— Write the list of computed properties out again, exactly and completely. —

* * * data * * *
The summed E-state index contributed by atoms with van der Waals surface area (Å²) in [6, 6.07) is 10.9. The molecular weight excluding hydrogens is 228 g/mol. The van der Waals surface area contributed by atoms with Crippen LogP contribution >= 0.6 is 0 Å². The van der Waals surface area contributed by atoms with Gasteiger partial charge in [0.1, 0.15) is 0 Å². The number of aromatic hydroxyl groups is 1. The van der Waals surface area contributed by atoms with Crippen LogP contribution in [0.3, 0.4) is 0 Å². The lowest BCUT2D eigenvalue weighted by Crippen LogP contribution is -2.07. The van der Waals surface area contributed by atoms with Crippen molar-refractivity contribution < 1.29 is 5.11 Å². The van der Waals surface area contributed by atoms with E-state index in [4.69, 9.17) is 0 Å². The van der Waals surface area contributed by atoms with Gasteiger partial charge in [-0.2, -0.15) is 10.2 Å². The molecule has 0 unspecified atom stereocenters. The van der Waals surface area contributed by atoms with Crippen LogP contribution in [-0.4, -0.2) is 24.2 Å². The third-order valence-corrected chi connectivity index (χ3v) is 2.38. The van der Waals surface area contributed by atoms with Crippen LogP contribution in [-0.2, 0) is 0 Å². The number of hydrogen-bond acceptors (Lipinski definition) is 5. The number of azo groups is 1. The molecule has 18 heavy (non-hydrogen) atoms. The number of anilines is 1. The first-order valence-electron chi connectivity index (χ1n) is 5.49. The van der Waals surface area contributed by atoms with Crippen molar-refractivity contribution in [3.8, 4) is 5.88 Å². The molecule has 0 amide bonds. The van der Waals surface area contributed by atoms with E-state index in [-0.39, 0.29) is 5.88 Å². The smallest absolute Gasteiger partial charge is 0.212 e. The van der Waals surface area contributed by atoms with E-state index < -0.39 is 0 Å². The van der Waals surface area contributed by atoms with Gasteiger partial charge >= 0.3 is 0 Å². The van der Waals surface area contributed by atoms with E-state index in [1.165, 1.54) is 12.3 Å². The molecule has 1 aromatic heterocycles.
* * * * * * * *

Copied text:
The summed E-state index contributed by atoms with van der Waals surface area (Å²) in [6, 6.07) is 10.9. The molecular weight excluding hydrogens is 228 g/mol. The van der Waals surface area contributed by atoms with Crippen LogP contribution >= 0.6 is 0 Å². The van der Waals surface area contributed by atoms with Gasteiger partial charge in [0.1, 0.15) is 0 Å². The number of aromatic hydroxyl groups is 1. The van der Waals surface area contributed by atoms with Crippen LogP contribution in [0.3, 0.4) is 0 Å². The lowest BCUT2D eigenvalue weighted by Crippen LogP contribution is -2.07. The van der Waals surface area contributed by atoms with Crippen molar-refractivity contribution < 1.29 is 5.11 Å². The van der Waals surface area contributed by atoms with E-state index in [4.69, 9.17) is 0 Å². The van der Waals surface area contributed by atoms with Gasteiger partial charge in [-0.2, -0.15) is 10.2 Å². The molecule has 0 unspecified atom stereocenters. The van der Waals surface area contributed by atoms with Crippen LogP contribution in [-0.4, -0.2) is 24.2 Å². The third-order valence-corrected chi connectivity index (χ3v) is 2.38. The van der Waals surface area contributed by atoms with Crippen LogP contribution in [-0.2, 0) is 0 Å². The number of hydrogen-bond acceptors (Lipinski definition) is 5. The number of azo groups is 1. The molecule has 18 heavy (non-hydrogen) atoms. The number of anilines is 1. The first-order valence-electron chi connectivity index (χ1n) is 5.49. The van der Waals surface area contributed by atoms with Crippen molar-refractivity contribution in [3.8, 4) is 5.88 Å². The molecule has 0 amide bonds. The van der Waals surface area contributed by atoms with E-state index in [-0.39, 0.29) is 5.88 Å². The smallest absolute Gasteiger partial charge is 0.212 e. The van der Waals surface area contributed by atoms with E-state index < -0.39 is 0 Å². The van der Waals surface area contributed by atoms with Gasteiger partial charge >= 0.3 is 0 Å². The van der Waals surface area contributed by atoms with E-state index in [1.165, 1.54) is 12.3 Å². The molecule has 1 aromatic heterocycles.